With heart and soul, with mind and might

With heart and soul, with mind and might

Author: James Montgomery
Published in 1 hymnal

Full Text

With heart and soul, with mind and might,
In many a glad and grateful throng,
The aged and the young unite
To sing their Pentecostal song.

This day brings sweet remembrances
Of hallow'd seasons gone before,
And pledges greater things than these,
To schools and teachers, still in store.

Thus every year bequeaths one day
Of special blessings to record;
With dear companions by the way,
While following on to know the Lord.

A gathering bore on pilgrimage
Refreshes thousands in their course;
A field-day here gives those who wage
War with the world, redoubled force.

Among the annals of the past,
This happiest day let us enrol,
And year by year, while life shall last,
Inscribe a happier on the scroll.

Can such a consummation be?--
This day is ours,--the only one;
To spend it for eternity
Will be the good work well begun.

Sacred Poems and Hymns

Author: James Montgomery

Montgomery, James, son of John Montgomery, a Moravian minister, was born at Irvine, Ayrshire, Nov. 4, 1771. In 1776 he removed with his parents to the Moravian Settlement at Gracehill, near Ballymena, county of Antrim. Two years after he was sent to the Fulneck Seminary, Yorkshire. He left Fulneck in 1787, and entered a retail shop at Mirfield, near Wakefield. Soon tiring of that he entered upon a similar situation at Wath, near Rotherham, only to find it quite as unsuitable to his taste as the former. A journey to London, with the hope of finding a publisher for his youthful poems ended in failure; and in 1792 he was glad to leave Wath for Shefield to join Mr. Gales, an auctioneer, bookseller, and printer of the Sheffield Register newspap… Go to person page >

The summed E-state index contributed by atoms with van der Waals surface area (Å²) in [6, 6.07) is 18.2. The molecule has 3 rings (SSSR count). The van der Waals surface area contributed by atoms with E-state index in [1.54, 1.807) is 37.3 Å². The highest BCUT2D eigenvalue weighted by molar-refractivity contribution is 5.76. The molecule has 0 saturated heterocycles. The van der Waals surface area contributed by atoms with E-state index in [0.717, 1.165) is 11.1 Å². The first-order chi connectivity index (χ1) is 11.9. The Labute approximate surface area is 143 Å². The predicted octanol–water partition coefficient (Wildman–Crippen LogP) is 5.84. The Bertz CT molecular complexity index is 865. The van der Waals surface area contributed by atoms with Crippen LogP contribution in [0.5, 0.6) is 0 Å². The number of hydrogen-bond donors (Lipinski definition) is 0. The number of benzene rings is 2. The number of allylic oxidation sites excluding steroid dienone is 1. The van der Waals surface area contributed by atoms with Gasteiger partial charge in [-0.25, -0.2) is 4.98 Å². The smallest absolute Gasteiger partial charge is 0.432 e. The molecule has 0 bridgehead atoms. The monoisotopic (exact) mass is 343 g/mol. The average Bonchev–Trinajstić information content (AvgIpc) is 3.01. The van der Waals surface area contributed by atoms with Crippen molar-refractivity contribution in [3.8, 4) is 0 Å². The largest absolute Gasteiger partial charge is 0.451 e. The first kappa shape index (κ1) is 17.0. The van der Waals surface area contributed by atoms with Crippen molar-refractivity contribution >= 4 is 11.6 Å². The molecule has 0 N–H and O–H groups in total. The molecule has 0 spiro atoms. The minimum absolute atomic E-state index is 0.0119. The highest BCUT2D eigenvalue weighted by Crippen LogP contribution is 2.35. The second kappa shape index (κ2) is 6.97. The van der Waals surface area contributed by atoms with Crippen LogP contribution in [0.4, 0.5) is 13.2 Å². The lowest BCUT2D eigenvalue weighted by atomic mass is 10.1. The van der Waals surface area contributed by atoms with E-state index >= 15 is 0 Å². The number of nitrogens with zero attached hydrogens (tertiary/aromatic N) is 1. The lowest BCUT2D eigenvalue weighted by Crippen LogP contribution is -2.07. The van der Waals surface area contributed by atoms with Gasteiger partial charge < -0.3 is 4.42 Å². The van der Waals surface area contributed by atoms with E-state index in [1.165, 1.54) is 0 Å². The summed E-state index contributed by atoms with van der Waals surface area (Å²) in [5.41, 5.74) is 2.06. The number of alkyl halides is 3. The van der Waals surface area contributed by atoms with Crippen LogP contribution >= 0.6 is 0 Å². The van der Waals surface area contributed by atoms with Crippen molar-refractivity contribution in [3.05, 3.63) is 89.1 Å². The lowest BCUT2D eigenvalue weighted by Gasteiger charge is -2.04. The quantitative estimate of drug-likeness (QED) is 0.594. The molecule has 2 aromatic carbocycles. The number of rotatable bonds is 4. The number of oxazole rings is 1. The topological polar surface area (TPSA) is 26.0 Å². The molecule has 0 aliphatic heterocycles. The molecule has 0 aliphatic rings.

Text Information

First Line: With heart and soul, with mind and might
Author: James Montgomery
Meter: 8.8.8.8
Language: English

Notes

With heart, and soul, with mind, and might. J. Montgomery. [Sunday Schools.] Printed on a broadsheet for use at a gathering of Sunday schools on Whit Monday, 1851, and included in Montgomery's Original Hymns, 1853, in 6 stanzas of 4 lines.

--John Julian, Dictionary of Hymnology (1907)




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